Ziegler and school officials have faced intense criticism for their response to the sexual assaults, which took place in May and October of last year. In particular, officials have been blasted for their decision to transfer the student assailant from one high school, where he assaulted a student in a girls’ bathroom, to another high school, where he assaulted another student in a classroom.
The grand jury report concluded that Ziegler was informed about the May assault on the day it happened, but that he later lied about his knowledge of the event during a June 22, 2021, board meeting. When asked by a board member that day whether Loudoun has records of “assaults in our bathrooms or in our locker rooms regularly,” Ziegler replied with a falsehood, the report states.
Ziegler said, “To my knowledge we don’t have any record of assaults occurring in our restrooms.” A witness told the grand jury this statement was a “baldfaced lie.”
Ziegler previously said that he misunderstood the question at the school board meeting. He said he believed the board member was asking whether the school had records of sexual assaults committed in bathrooms by transgender or gender-fluid students.
The grand jury concluded in its 91-page report that Loudoun administrators badly mismanaged the sexual assaults because of incompetence and a lack of interest in the events. But the grand jury also found there was no “coordinated coverup” of the assaults between Loudoun school officials and the school board, as some had alleged. Instead, the school board was mostly kept in the dark about the assaults, the grand jury found.
Ziegler had served as interim superintendent for about half a year before being named to the permanent position in June 2021. A former special-education and social studies teacher, he began working for the Loudoun school system in 2019, as assistant superintendent for human resources and talent development. He oversaw the district’s transition from online-only learning during the pandemic to four days a week of in-person instruction for about 40 percent of its 80,000 students, receiving praise for his leadership from Board Chair Brenda Sheridan (Sterling).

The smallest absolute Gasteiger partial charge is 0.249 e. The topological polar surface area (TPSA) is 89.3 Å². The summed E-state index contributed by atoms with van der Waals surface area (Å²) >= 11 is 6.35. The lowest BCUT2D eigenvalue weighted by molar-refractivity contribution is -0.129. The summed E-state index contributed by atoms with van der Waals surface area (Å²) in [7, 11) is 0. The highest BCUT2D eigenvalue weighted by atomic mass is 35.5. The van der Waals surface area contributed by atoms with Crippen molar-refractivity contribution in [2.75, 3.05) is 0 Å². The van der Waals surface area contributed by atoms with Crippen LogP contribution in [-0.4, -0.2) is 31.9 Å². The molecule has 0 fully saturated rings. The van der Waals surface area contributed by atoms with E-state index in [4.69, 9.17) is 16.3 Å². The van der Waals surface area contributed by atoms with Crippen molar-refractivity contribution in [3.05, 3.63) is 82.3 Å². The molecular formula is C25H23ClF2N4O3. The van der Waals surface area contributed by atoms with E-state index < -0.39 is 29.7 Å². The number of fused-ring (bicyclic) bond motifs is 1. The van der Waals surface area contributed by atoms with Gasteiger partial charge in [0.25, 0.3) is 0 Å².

But Loudoun schools drew unfavorable attention from Gov. Glenn Youngkin (R), who made the district a target during his campaign last year. He ordered the grand jury investigation during his first days in office and, this spring, attempted to force all nine members of the school board to seek reelection in November, which would have shortened the term of most of them.
Several Loudoun parents, education activists and county leaders across the political spectrum shared messages late Tuesday supporting Ziegler’s firing. Many had previously called for his removal along with that of other school leaders.
“I fully support the School Board’s decision to fire the Superintendent in light of the recent grand jury report. I hope this is the first in efforts across agencies to review and revise policies, including cross-agency communication,” Loudoun County Supervisor Juli Briskman tweeted Tuesday night.
Ian Prior, a Loudoun parent and founder of the conservative parents-rights group Fight for Schools, tweeted that Ziegler’s firing was not the end. “It is not even the beginning of the end. But it is, perhaps, the end of the beginning,” he said.
And Loudoun4All, a left-leaning parent group that advocates for social justice and racial equity in the school system, released a statement praising Ziegler’s termination and calling for the termination as well of Loudoun County Sheriff Mike Chapman, who was criticized in the grand jury report for failing to communicate well with the school system about the assaults.
“Loudoun4All believes that while the School Board firing Dr. Ziegler was an important step toward accountability for the failures revealed in the Grand Jury report, it cannot be the only step,” Loudoun4All wrote in the statement. “For his failure to take the initial charges of assault until he was forced to by the public outcry, for his failure to cooperate with LCPS, and for his refusal to provide the charges to LCPS, Loudoun4All feels that Sheriff Chapman also needs to resign.”
Chapman did not immediately respond to a request for comment early Wednesday.